Four Tines & a Napkin

an (abridged) ode to gourmandise and epicurean delights

Posts tagged noodles

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"Learning to cook dishes from another cuisine can leave me either inspired or disappointed, because the result can be as delicious as I’d hoped or totally awful. When the second scenario is the case, it’s usually due to one of two things: using the wrong ingredients or not understanding the right technique. Both are unfamiliar when it comes to, say, a dish from Sichuan, China. My pantry isn’t stocked properly, and I’m not ready to make a huge investment in ingredients for just one dish. Thankfully, this version of Dan Dan noodles, adapted from the latest issue of Bon Appetit, is easy to pull off on both fronts: Besides Sichuan peppercorns, there’s nothing too difficult to find (they’d be sorely missed, but you could make it without them), and the technique is as simple as using high heat and working quickly. It’s a slightly Americanized version, yet the taste is wonderful, deep, and satisfying—and it comes together in less than 20 minutes." (via Dinner Tonight: Dan Dan Noodles | Serious Eats : Recipes)

"Learning to cook dishes from another cuisine can leave me either inspired or disappointed, because the result can be as delicious as I’d hoped or totally awful. When the second scenario is the case, it’s usually due to one of two things: using the wrong ingredients or not understanding the right technique. Both are unfamiliar when it comes to, say, a dish from Sichuan, China. My pantry isn’t stocked properly, and I’m not ready to make a huge investment in ingredients for just one dish. Thankfully, this version of Dan Dan noodles, adapted from the latest issue of Bon Appetit, is easy to pull off on both fronts: Besides Sichuan peppercorns, there’s nothing too difficult to find (they’d be sorely missed, but you could make it without them), and the technique is as simple as using high heat and working quickly. It’s a slightly Americanized version, yet the taste is wonderful, deep, and satisfying—and it comes together in less than 20 minutes." (via Dinner Tonight: Dan Dan Noodles | Serious Eats : Recipes)

Filed under recipes noodles dandan

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"Though it’s one of my favorite cuisines, I’ve always been a little hesitant to write about Japanese cuisine for this column. Much of that apprehension is due to the use of dashi, a stock made from dried bonito flakes and kelp. You can’t exactly buy a quart of dashi at most grocery stores, and I worried about powdered mixes. But I guess I never realized that a very good dashi can actually be made in about thirty minutes, and with that base, a udon dish can be whipped up in mere minutes. I’ll be doing this far more often because I’m absolutely stunned by this recipe from Takashi’s Noodles by Takashi Yagihashi. This beef-topped udon dish is complex and slightly rich, with just a tinge of sweetness in each spoonful. The thinly sliced beef cooks in seconds, and the tofu and scallions need all of a minute before they’re ready to go. It’s so good I’ve made it twice in the past 24 hours. Like I mentioned, it’s actually really easy once you have the dashi. The only hard part is tracking down the kombu (kelp) and katsuobushi (dried bonito flakes) that are used to prepare it. Luckily, they can be purchased in bulk from most Asian grocery stores, and can be stored for months. Plus, you can make a big batch of dashi and then freeze the extra, much like you can do with chicken stock." (via Dinner Tonight: Niku Udon | Serious Eats : Recipes)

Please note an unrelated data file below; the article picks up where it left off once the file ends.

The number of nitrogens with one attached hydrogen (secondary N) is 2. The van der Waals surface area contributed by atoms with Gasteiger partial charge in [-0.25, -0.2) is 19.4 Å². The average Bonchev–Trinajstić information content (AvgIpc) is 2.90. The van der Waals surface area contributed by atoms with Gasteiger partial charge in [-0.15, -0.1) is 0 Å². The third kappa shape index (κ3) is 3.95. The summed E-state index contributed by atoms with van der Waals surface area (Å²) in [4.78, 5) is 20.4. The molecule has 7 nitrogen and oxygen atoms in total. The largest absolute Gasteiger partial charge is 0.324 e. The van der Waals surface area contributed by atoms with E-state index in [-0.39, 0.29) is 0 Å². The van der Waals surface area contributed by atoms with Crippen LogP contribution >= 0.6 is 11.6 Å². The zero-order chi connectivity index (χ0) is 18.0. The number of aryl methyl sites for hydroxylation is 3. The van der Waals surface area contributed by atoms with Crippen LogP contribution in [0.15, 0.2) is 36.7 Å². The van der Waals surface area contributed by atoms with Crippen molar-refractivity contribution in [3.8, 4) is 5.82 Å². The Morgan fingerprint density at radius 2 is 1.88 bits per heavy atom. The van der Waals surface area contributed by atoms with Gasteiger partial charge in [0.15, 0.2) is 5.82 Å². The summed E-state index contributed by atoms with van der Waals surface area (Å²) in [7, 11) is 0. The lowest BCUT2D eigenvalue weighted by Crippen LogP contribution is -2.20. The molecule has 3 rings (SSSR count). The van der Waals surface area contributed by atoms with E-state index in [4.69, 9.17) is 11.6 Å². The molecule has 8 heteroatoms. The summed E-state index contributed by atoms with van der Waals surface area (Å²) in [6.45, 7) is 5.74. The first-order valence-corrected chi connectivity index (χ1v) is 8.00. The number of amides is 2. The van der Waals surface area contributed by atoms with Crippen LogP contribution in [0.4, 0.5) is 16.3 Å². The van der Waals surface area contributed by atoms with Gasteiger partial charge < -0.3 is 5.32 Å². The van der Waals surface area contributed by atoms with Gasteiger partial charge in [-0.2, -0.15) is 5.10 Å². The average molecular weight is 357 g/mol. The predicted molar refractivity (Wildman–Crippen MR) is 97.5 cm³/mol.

"Though it’s one of my favorite cuisines, I’ve always been a little hesitant to write about Japanese cuisine for this column. Much of that apprehension is due to the use of dashi, a stock made from dried bonito flakes and kelp. You can’t exactly buy a quart of dashi at most grocery stores, and I worried about powdered mixes. But I guess I never realized that a very good dashi can actually be made in about thirty minutes, and with that base, a udon dish can be whipped up in mere minutes. I’ll be doing this far more often because I’m absolutely stunned by this recipe from Takashi’s Noodles by Takashi Yagihashi. This beef-topped udon dish is complex and slightly rich, with just a tinge of sweetness in each spoonful. The thinly sliced beef cooks in seconds, and the tofu and scallions need all of a minute before they’re ready to go. It’s so good I’ve made it twice in the past 24 hours. Like I mentioned, it’s actually really easy once you have the dashi. The only hard part is tracking down the kombu (kelp) and katsuobushi (dried bonito flakes) that are used to prepare it. Luckily, they can be purchased in bulk from most Asian grocery stores, and can be stored for months. Plus, you can make a big batch of dashi and then freeze the extra, much like you can do with chicken stock." (via Dinner Tonight: Niku Udon | Serious Eats : Recipes)

Filed under udon noodles recipes